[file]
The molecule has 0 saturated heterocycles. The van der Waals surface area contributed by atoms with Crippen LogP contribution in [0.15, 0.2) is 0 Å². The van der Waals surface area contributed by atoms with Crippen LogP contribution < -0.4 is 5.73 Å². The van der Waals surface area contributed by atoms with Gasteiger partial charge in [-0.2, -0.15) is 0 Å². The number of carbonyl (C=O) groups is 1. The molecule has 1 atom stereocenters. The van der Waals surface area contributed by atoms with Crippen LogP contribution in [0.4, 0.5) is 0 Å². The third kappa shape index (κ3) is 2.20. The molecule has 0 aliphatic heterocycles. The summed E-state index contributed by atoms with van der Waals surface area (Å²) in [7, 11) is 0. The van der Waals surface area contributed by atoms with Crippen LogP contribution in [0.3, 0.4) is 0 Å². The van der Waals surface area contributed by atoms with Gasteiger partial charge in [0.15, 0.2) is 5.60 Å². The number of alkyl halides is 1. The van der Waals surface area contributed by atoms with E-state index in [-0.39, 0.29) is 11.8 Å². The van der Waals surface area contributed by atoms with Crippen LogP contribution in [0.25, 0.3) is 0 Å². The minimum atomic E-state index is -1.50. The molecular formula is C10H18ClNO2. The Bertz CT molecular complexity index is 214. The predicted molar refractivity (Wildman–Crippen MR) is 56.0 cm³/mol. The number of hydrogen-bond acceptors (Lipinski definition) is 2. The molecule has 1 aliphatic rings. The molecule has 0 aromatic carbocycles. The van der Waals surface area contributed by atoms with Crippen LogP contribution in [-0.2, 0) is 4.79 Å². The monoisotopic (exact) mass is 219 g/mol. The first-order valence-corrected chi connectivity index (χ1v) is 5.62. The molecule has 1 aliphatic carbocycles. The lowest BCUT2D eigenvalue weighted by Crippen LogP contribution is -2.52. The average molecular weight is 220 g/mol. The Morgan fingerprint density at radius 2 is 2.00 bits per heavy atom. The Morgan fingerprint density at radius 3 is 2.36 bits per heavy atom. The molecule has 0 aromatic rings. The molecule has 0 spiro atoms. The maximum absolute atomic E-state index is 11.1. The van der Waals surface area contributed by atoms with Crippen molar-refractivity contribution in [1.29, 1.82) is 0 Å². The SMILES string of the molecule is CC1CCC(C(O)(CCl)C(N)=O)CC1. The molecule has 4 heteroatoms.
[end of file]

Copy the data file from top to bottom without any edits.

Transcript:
The molecule has 0 saturated heterocycles. The van der Waals surface area contributed by atoms with Crippen LogP contribution in [0.15, 0.2) is 0 Å². The van der Waals surface area contributed by atoms with Crippen LogP contribution < -0.4 is 5.73 Å². The van der Waals surface area contributed by atoms with Gasteiger partial charge in [-0.2, -0.15) is 0 Å². The number of carbonyl (C=O) groups is 1. The molecule has 1 atom stereocenters. The van der Waals surface area contributed by atoms with Crippen LogP contribution in [0.4, 0.5) is 0 Å². The third kappa shape index (κ3) is 2.20. The molecule has 0 aliphatic heterocycles. The summed E-state index contributed by atoms with van der Waals surface area (Å²) in [7, 11) is 0. The van der Waals surface area contributed by atoms with Crippen LogP contribution in [0.3, 0.4) is 0 Å². The van der Waals surface area contributed by atoms with Gasteiger partial charge in [0.15, 0.2) is 5.60 Å². The number of alkyl halides is 1. The van der Waals surface area contributed by atoms with E-state index in [-0.39, 0.29) is 11.8 Å². The van der Waals surface area contributed by atoms with Crippen LogP contribution in [0.25, 0.3) is 0 Å². The minimum atomic E-state index is -1.50. The molecular formula is C10H18ClNO2. The Bertz CT molecular complexity index is 214. The predicted molar refractivity (Wildman–Crippen MR) is 56.0 cm³/mol. The number of hydrogen-bond acceptors (Lipinski definition) is 2. The molecule has 1 aliphatic rings. The molecule has 0 aromatic carbocycles. The van der Waals surface area contributed by atoms with Crippen LogP contribution in [-0.2, 0) is 4.79 Å². The monoisotopic (exact) mass is 219 g/mol. The first-order valence-corrected chi connectivity index (χ1v) is 5.62. The molecule has 1 aliphatic carbocycles. The lowest BCUT2D eigenvalue weighted by Crippen LogP contribution is -2.52. The average molecular weight is 220 g/mol. The Morgan fingerprint density at radius 2 is 2.00 bits per heavy atom. The Morgan fingerprint density at radius 3 is 2.36 bits per heavy atom. The molecule has 0 aromatic rings. The molecule has 0 spiro atoms. The maximum absolute atomic E-state index is 11.1. The van der Waals surface area contributed by atoms with Crippen molar-refractivity contribution in [1.29, 1.82) is 0 Å². The SMILES string of the molecule is CC1CCC(C(O)(CCl)C(N)=O)CC1. The molecule has 4 heteroatoms.